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Automatic imitation of pro- and antisocial gestures: Is implicit social behavior censored?

(2018) COGNITION. 170. p.179-189
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Abstract
According to social reward theories, automatic imitation can be understood as a means to obtain positive social consequences. In line with this view, it has been shown that automatic imitation is modulated by contextual variables that constrain the positive outcomes of imitation. However, this work has largely neglected that many gestures have an inherent pro- or antisocial meaning. As a result of their meaning, antisocial gestures are considered taboo and should not be used in public. In three experiments, we show that automatic imitation of symbolic gestures is modulated by the social intent of these gestures. Experiment 1 (N = 37) revealed reduced automatic imitation of antisocial compared with prosocial gestures. Experiment 2 (N = 118) and Experiment 3 (N = 118) used a social priming procedure to show that this effect was stronger in a prosocial context than in an antisocial context. These findings were supported in a within-study meta-analysis using both frequentist and Bayesian statistics. Together, our results indicate that automatic imitation is regulated by internalized social norms that act as a stop signal when inappropriate actions are triggered.
Keywords
automatic imitation, mimicry, taboo, context, social norm, social priming

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Chicago
Cracco, Emiel, Oliver Genschow, Ina Radkova, and Marcel Brass. 2018. “Automatic Imitation of Pro- and Antisocial Gestures: Is Implicit Social Behavior Censored?” Cognition 170: 179–189.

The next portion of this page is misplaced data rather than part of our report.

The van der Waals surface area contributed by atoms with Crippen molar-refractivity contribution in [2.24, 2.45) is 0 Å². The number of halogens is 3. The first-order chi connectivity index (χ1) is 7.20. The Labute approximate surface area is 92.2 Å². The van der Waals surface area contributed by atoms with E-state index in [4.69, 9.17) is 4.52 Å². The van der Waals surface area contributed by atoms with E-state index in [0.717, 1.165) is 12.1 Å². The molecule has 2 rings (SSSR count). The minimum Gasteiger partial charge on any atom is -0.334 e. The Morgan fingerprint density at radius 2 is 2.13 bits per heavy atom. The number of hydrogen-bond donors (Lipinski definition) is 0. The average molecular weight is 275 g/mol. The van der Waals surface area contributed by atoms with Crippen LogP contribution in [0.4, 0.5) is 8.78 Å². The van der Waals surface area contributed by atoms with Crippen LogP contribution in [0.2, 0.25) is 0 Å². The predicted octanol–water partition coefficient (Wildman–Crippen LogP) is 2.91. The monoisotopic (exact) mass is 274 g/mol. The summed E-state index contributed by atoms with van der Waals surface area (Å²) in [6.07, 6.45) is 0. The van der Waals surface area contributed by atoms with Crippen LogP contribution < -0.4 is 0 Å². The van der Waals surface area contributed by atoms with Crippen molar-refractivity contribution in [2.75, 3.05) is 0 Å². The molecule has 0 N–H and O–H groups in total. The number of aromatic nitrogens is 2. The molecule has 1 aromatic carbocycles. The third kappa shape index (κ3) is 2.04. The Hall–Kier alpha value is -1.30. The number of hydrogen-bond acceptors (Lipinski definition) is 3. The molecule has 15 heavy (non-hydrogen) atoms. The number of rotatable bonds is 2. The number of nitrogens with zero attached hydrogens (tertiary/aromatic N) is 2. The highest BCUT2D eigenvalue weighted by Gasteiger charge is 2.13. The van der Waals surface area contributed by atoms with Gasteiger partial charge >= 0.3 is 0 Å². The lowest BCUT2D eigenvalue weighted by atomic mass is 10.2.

APA
Cracco, E., Genschow, O., Radkova, I., & Brass, M. (2018). Automatic imitation of pro- and antisocial gestures: Is implicit social behavior censored? COGNITION, 170, 179–189.
Vancouver
1.
Cracco E, Genschow O, Radkova I, Brass M. Automatic imitation of pro- and antisocial gestures: Is implicit social behavior censored? COGNITION. 2018;170:179–89.
MLA
Cracco, Emiel, Oliver Genschow, Ina Radkova, et al. “Automatic Imitation of Pro- and Antisocial Gestures: Is Implicit Social Behavior Censored?” COGNITION 170 (2018): 179–189. Print.
@article{8538850,
  abstract     = {According to social reward theories, automatic imitation can be understood as a means to obtain positive social consequences. In line with this view, it has been shown that automatic imitation is modulated by contextual variables that constrain the positive outcomes of imitation. However, this work has largely neglected that many gestures have an inherent pro- or antisocial meaning. As a result of their meaning, antisocial gestures are considered taboo and should not be used in public. In three experiments, we show that automatic imitation of symbolic gestures is modulated by the social intent of these gestures. Experiment 1 (N = 37) revealed reduced automatic imitation of antisocial compared with prosocial gestures. Experiment 2 (N = 118) and Experiment 3 (N = 118) used a social priming procedure to show that this effect was stronger in a prosocial context than in an antisocial context. These findings were supported in a within-study meta-analysis using both frequentist and Bayesian statistics. Together, our results indicate that automatic imitation is regulated by internalized social norms that act as a stop signal when inappropriate actions are triggered.},
  author       = {Cracco, Emiel and Genschow, Oliver and Radkova, Ina and Brass, Marcel},
  issn         = {0010-0277 },
  journal      = {COGNITION},
  keyword      = {automatic imitation,mimicry,taboo,context,social norm,social priming},
  language     = {eng},
  pages        = {179--189},
  title        = {Automatic imitation of pro- and antisocial gestures: Is implicit social behavior censored?},
  url          = {http://dx.doi.org/10.1016/j.cognition.2017.09.019},
  volume       = {170},
  year         = {2018},
}

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